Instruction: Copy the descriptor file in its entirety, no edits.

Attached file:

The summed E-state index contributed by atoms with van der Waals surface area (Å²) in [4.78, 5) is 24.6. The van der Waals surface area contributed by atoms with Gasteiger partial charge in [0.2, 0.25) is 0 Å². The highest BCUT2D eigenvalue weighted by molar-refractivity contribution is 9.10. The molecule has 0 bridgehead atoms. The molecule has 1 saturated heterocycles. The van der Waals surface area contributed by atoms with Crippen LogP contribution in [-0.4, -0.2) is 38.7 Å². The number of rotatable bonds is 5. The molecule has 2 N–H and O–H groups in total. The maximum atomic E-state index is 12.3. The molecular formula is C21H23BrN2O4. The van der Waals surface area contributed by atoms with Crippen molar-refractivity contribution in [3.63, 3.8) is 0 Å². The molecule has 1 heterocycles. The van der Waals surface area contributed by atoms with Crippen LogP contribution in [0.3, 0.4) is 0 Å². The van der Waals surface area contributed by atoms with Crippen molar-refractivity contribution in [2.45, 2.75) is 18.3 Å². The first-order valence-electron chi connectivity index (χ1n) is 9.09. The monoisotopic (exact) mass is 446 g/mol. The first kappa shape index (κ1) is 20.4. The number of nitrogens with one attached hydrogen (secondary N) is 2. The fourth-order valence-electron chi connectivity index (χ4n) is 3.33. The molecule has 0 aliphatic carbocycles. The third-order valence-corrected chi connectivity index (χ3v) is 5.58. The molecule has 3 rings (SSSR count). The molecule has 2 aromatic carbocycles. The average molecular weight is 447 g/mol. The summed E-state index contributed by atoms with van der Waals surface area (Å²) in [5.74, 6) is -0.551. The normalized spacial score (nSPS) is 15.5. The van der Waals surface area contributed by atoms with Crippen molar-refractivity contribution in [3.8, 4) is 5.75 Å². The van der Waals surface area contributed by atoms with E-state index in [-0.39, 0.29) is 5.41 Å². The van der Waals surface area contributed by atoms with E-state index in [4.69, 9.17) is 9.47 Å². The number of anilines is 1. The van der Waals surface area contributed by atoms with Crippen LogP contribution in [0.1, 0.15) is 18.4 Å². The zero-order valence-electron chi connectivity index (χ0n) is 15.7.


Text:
The summed E-state index contributed by atoms with van der Waals surface area (Å²) in [4.78, 5) is 24.6. The van der Waals surface area contributed by atoms with Gasteiger partial charge in [0.2, 0.25) is 0 Å². The highest BCUT2D eigenvalue weighted by molar-refractivity contribution is 9.10. The molecule has 0 bridgehead atoms. The molecule has 1 saturated heterocycles. The van der Waals surface area contributed by atoms with Crippen LogP contribution in [-0.4, -0.2) is 38.7 Å². The number of rotatable bonds is 5. The molecule has 2 N–H and O–H groups in total. The maximum atomic E-state index is 12.3. The molecular formula is C21H23BrN2O4. The van der Waals surface area contributed by atoms with Crippen molar-refractivity contribution in [3.63, 3.8) is 0 Å². The molecule has 1 heterocycles. The van der Waals surface area contributed by atoms with Crippen LogP contribution in [0.3, 0.4) is 0 Å². The van der Waals surface area contributed by atoms with Crippen molar-refractivity contribution in [2.45, 2.75) is 18.3 Å². The first-order valence-electron chi connectivity index (χ1n) is 9.09. The monoisotopic (exact) mass is 446 g/mol. The first kappa shape index (κ1) is 20.4. The number of nitrogens with one attached hydrogen (secondary N) is 2. The fourth-order valence-electron chi connectivity index (χ4n) is 3.33. The molecule has 0 aliphatic carbocycles. The third-order valence-corrected chi connectivity index (χ3v) is 5.58. The molecule has 3 rings (SSSR count). The molecule has 2 aromatic carbocycles. The average molecular weight is 447 g/mol. The summed E-state index contributed by atoms with van der Waals surface area (Å²) in [5.74, 6) is -0.551. The normalized spacial score (nSPS) is 15.5. The van der Waals surface area contributed by atoms with Crippen molar-refractivity contribution in [3.8, 4) is 5.75 Å². The van der Waals surface area contributed by atoms with E-state index in [-0.39, 0.29) is 5.41 Å². The van der Waals surface area contributed by atoms with E-state index in [4.69, 9.17) is 9.47 Å². The number of anilines is 1. The van der Waals surface area contributed by atoms with Crippen LogP contribution in [0.1, 0.15) is 18.4 Å². The zero-order valence-electron chi connectivity index (χ0n) is 15.7.